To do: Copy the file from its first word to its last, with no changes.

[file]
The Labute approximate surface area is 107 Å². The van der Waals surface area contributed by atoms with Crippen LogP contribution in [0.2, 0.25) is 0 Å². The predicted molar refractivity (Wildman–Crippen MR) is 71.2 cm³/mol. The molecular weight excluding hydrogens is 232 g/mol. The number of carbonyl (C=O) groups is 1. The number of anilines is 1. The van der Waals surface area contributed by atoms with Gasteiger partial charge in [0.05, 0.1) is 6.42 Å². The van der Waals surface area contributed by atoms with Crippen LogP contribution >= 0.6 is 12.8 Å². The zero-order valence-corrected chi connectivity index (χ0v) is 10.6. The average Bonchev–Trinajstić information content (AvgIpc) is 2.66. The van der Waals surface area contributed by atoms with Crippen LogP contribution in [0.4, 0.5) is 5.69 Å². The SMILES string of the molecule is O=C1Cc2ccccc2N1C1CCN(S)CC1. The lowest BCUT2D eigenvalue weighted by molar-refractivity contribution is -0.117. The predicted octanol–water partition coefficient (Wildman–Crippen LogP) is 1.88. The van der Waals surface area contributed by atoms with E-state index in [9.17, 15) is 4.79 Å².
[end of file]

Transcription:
The Labute approximate surface area is 107 Å². The van der Waals surface area contributed by atoms with Crippen LogP contribution in [0.2, 0.25) is 0 Å². The predicted molar refractivity (Wildman–Crippen MR) is 71.2 cm³/mol. The molecular weight excluding hydrogens is 232 g/mol. The number of carbonyl (C=O) groups is 1. The number of anilines is 1. The van der Waals surface area contributed by atoms with Gasteiger partial charge in [0.05, 0.1) is 6.42 Å². The van der Waals surface area contributed by atoms with Crippen LogP contribution >= 0.6 is 12.8 Å². The zero-order valence-corrected chi connectivity index (χ0v) is 10.6. The average Bonchev–Trinajstić information content (AvgIpc) is 2.66. The van der Waals surface area contributed by atoms with Crippen LogP contribution in [0.4, 0.5) is 5.69 Å². The SMILES string of the molecule is O=C1Cc2ccccc2N1C1CCN(S)CC1. The lowest BCUT2D eigenvalue weighted by molar-refractivity contribution is -0.117. The predicted octanol–water partition coefficient (Wildman–Crippen LogP) is 1.88. The van der Waals surface area contributed by atoms with E-state index in [9.17, 15) is 4.79 Å².